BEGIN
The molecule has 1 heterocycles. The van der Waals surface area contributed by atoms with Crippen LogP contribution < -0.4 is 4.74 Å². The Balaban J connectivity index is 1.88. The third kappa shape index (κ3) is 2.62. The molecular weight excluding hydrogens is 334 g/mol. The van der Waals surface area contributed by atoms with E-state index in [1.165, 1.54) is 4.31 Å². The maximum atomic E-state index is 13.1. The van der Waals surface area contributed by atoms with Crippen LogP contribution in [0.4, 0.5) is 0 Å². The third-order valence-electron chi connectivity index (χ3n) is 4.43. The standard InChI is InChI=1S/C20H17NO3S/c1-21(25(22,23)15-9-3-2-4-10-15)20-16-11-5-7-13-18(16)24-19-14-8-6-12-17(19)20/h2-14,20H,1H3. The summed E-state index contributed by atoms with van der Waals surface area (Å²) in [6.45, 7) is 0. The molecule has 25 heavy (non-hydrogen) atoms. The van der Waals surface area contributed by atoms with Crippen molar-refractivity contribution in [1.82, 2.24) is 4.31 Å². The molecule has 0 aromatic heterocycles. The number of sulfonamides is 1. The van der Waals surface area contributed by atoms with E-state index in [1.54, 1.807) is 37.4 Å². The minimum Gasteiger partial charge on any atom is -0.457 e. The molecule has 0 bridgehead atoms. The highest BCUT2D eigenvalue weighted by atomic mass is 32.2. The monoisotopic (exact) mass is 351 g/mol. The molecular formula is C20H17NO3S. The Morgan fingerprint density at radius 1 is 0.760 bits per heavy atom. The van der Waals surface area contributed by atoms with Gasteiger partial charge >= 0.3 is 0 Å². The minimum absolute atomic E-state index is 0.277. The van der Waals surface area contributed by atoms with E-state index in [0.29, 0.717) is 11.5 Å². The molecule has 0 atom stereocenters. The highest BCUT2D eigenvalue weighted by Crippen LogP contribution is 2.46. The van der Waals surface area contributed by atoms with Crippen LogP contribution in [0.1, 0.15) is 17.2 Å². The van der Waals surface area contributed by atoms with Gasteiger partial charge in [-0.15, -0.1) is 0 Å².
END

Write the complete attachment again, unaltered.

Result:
The molecule has 1 heterocycles. The van der Waals surface area contributed by atoms with Crippen LogP contribution < -0.4 is 4.74 Å². The Balaban J connectivity index is 1.88. The third kappa shape index (κ3) is 2.62. The molecular weight excluding hydrogens is 334 g/mol. The van der Waals surface area contributed by atoms with E-state index in [1.165, 1.54) is 4.31 Å². The maximum atomic E-state index is 13.1. The van der Waals surface area contributed by atoms with Crippen LogP contribution in [0.4, 0.5) is 0 Å². The third-order valence-electron chi connectivity index (χ3n) is 4.43. The standard InChI is InChI=1S/C20H17NO3S/c1-21(25(22,23)15-9-3-2-4-10-15)20-16-11-5-7-13-18(16)24-19-14-8-6-12-17(19)20/h2-14,20H,1H3. The summed E-state index contributed by atoms with van der Waals surface area (Å²) in [6.45, 7) is 0. The molecule has 25 heavy (non-hydrogen) atoms. The van der Waals surface area contributed by atoms with Crippen molar-refractivity contribution in [1.82, 2.24) is 4.31 Å². The molecule has 0 aromatic heterocycles. The number of sulfonamides is 1. The van der Waals surface area contributed by atoms with E-state index in [1.54, 1.807) is 37.4 Å². The minimum Gasteiger partial charge on any atom is -0.457 e. The molecule has 0 bridgehead atoms. The highest BCUT2D eigenvalue weighted by atomic mass is 32.2. The monoisotopic (exact) mass is 351 g/mol. The molecular formula is C20H17NO3S. The Morgan fingerprint density at radius 1 is 0.760 bits per heavy atom. The van der Waals surface area contributed by atoms with Gasteiger partial charge >= 0.3 is 0 Å². The minimum absolute atomic E-state index is 0.277. The van der Waals surface area contributed by atoms with E-state index in [0.29, 0.717) is 11.5 Å². The molecule has 0 atom stereocenters. The highest BCUT2D eigenvalue weighted by Crippen LogP contribution is 2.46. The van der Waals surface area contributed by atoms with Crippen LogP contribution in [0.1, 0.15) is 17.2 Å². The van der Waals surface area contributed by atoms with Gasteiger partial charge in [-0.15, -0.1) is 0 Å².